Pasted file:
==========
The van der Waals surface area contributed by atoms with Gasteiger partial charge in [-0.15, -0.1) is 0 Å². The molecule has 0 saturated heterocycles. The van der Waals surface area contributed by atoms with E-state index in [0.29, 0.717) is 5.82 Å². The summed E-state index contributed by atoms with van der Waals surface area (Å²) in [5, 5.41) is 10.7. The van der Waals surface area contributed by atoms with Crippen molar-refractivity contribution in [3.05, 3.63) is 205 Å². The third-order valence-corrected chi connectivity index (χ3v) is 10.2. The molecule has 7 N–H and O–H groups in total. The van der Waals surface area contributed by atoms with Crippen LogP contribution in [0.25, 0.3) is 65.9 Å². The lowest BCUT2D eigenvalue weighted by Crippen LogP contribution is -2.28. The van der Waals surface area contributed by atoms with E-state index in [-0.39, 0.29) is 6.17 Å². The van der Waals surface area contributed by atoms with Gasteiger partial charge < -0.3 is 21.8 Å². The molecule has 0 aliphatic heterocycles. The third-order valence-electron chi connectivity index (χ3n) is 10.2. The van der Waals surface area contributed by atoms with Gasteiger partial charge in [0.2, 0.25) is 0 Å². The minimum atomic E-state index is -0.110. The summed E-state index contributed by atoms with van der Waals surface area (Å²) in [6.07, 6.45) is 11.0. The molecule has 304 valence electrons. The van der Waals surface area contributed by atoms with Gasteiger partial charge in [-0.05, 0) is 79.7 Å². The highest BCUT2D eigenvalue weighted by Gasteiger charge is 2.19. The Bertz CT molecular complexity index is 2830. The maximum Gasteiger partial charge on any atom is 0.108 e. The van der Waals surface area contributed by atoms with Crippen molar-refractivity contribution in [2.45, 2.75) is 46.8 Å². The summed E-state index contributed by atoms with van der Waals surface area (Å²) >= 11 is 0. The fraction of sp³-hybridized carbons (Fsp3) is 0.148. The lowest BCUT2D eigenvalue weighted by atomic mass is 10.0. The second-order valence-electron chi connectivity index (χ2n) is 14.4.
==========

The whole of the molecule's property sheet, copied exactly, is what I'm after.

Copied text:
The van der Waals surface area contributed by atoms with Gasteiger partial charge in [-0.15, -0.1) is 0 Å². The molecule has 0 saturated heterocycles. The van der Waals surface area contributed by atoms with E-state index in [0.29, 0.717) is 5.82 Å². The summed E-state index contributed by atoms with van der Waals surface area (Å²) in [5, 5.41) is 10.7. The van der Waals surface area contributed by atoms with Crippen molar-refractivity contribution in [3.05, 3.63) is 205 Å². The third-order valence-corrected chi connectivity index (χ3v) is 10.2. The molecule has 7 N–H and O–H groups in total. The van der Waals surface area contributed by atoms with Crippen LogP contribution in [0.25, 0.3) is 65.9 Å². The lowest BCUT2D eigenvalue weighted by Crippen LogP contribution is -2.28. The van der Waals surface area contributed by atoms with E-state index in [-0.39, 0.29) is 6.17 Å². The van der Waals surface area contributed by atoms with Gasteiger partial charge < -0.3 is 21.8 Å². The molecule has 0 aliphatic heterocycles. The third-order valence-electron chi connectivity index (χ3n) is 10.2. The van der Waals surface area contributed by atoms with Gasteiger partial charge in [0.2, 0.25) is 0 Å². The minimum atomic E-state index is -0.110. The summed E-state index contributed by atoms with van der Waals surface area (Å²) in [6.07, 6.45) is 11.0. The molecule has 304 valence electrons. The van der Waals surface area contributed by atoms with Gasteiger partial charge in [-0.05, 0) is 79.7 Å². The highest BCUT2D eigenvalue weighted by Gasteiger charge is 2.19. The Bertz CT molecular complexity index is 2830. The maximum Gasteiger partial charge on any atom is 0.108 e. The van der Waals surface area contributed by atoms with Crippen molar-refractivity contribution in [2.45, 2.75) is 46.8 Å². The summed E-state index contributed by atoms with van der Waals surface area (Å²) >= 11 is 0. The fraction of sp³-hybridized carbons (Fsp3) is 0.148. The lowest BCUT2D eigenvalue weighted by atomic mass is 10.0. The second-order valence-electron chi connectivity index (χ2n) is 14.4.